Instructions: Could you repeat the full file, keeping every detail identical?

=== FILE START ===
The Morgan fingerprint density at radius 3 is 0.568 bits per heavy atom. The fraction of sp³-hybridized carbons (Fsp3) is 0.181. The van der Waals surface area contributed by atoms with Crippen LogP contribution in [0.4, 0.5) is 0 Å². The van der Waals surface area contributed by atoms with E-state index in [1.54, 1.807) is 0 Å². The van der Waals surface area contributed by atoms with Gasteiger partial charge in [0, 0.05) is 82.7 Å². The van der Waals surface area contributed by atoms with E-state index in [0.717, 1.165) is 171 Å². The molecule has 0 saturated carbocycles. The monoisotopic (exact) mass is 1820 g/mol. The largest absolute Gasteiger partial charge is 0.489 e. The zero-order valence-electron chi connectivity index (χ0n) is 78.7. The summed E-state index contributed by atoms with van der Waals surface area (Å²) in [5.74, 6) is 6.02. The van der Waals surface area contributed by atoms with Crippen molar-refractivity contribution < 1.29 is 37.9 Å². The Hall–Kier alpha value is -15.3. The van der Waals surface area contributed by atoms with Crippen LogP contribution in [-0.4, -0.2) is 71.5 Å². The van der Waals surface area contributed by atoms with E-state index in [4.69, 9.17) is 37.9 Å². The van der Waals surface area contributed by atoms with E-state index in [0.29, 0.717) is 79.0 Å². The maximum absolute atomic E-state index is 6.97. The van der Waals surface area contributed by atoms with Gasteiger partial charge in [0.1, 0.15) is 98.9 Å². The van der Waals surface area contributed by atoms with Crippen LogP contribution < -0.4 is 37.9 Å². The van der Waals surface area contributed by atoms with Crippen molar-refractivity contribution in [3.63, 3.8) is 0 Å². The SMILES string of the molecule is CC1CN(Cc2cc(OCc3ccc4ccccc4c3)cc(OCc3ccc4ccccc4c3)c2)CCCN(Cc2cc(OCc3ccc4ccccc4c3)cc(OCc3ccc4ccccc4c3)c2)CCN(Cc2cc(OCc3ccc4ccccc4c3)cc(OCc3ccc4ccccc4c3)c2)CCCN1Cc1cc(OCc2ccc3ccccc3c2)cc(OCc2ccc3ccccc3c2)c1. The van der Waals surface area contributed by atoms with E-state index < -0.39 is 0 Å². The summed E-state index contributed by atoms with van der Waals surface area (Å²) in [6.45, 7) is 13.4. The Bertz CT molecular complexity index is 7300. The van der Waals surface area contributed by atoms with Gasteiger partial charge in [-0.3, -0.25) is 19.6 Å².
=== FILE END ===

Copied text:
The Morgan fingerprint density at radius 3 is 0.568 bits per heavy atom. The fraction of sp³-hybridized carbons (Fsp3) is 0.181. The van der Waals surface area contributed by atoms with Crippen LogP contribution in [0.4, 0.5) is 0 Å². The van der Waals surface area contributed by atoms with E-state index in [1.54, 1.807) is 0 Å². The van der Waals surface area contributed by atoms with Gasteiger partial charge in [0, 0.05) is 82.7 Å². The van der Waals surface area contributed by atoms with E-state index in [0.717, 1.165) is 171 Å². The molecule has 0 saturated carbocycles. The monoisotopic (exact) mass is 1820 g/mol. The largest absolute Gasteiger partial charge is 0.489 e. The zero-order valence-electron chi connectivity index (χ0n) is 78.7. The summed E-state index contributed by atoms with van der Waals surface area (Å²) in [5.74, 6) is 6.02. The van der Waals surface area contributed by atoms with Crippen molar-refractivity contribution < 1.29 is 37.9 Å². The Hall–Kier alpha value is -15.3. The van der Waals surface area contributed by atoms with Crippen LogP contribution in [-0.4, -0.2) is 71.5 Å². The van der Waals surface area contributed by atoms with E-state index in [4.69, 9.17) is 37.9 Å². The van der Waals surface area contributed by atoms with E-state index in [0.29, 0.717) is 79.0 Å². The maximum absolute atomic E-state index is 6.97. The van der Waals surface area contributed by atoms with Gasteiger partial charge in [0.1, 0.15) is 98.9 Å². The van der Waals surface area contributed by atoms with Crippen LogP contribution < -0.4 is 37.9 Å². The van der Waals surface area contributed by atoms with Crippen molar-refractivity contribution in [3.63, 3.8) is 0 Å². The SMILES string of the molecule is CC1CN(Cc2cc(OCc3ccc4ccccc4c3)cc(OCc3ccc4ccccc4c3)c2)CCCN(Cc2cc(OCc3ccc4ccccc4c3)cc(OCc3ccc4ccccc4c3)c2)CCN(Cc2cc(OCc3ccc4ccccc4c3)cc(OCc3ccc4ccccc4c3)c2)CCCN1Cc1cc(OCc2ccc3ccccc3c2)cc(OCc2ccc3ccccc3c2)c1. The van der Waals surface area contributed by atoms with E-state index < -0.39 is 0 Å². The summed E-state index contributed by atoms with van der Waals surface area (Å²) in [6.45, 7) is 13.4. The Bertz CT molecular complexity index is 7300. The van der Waals surface area contributed by atoms with Gasteiger partial charge in [-0.3, -0.25) is 19.6 Å².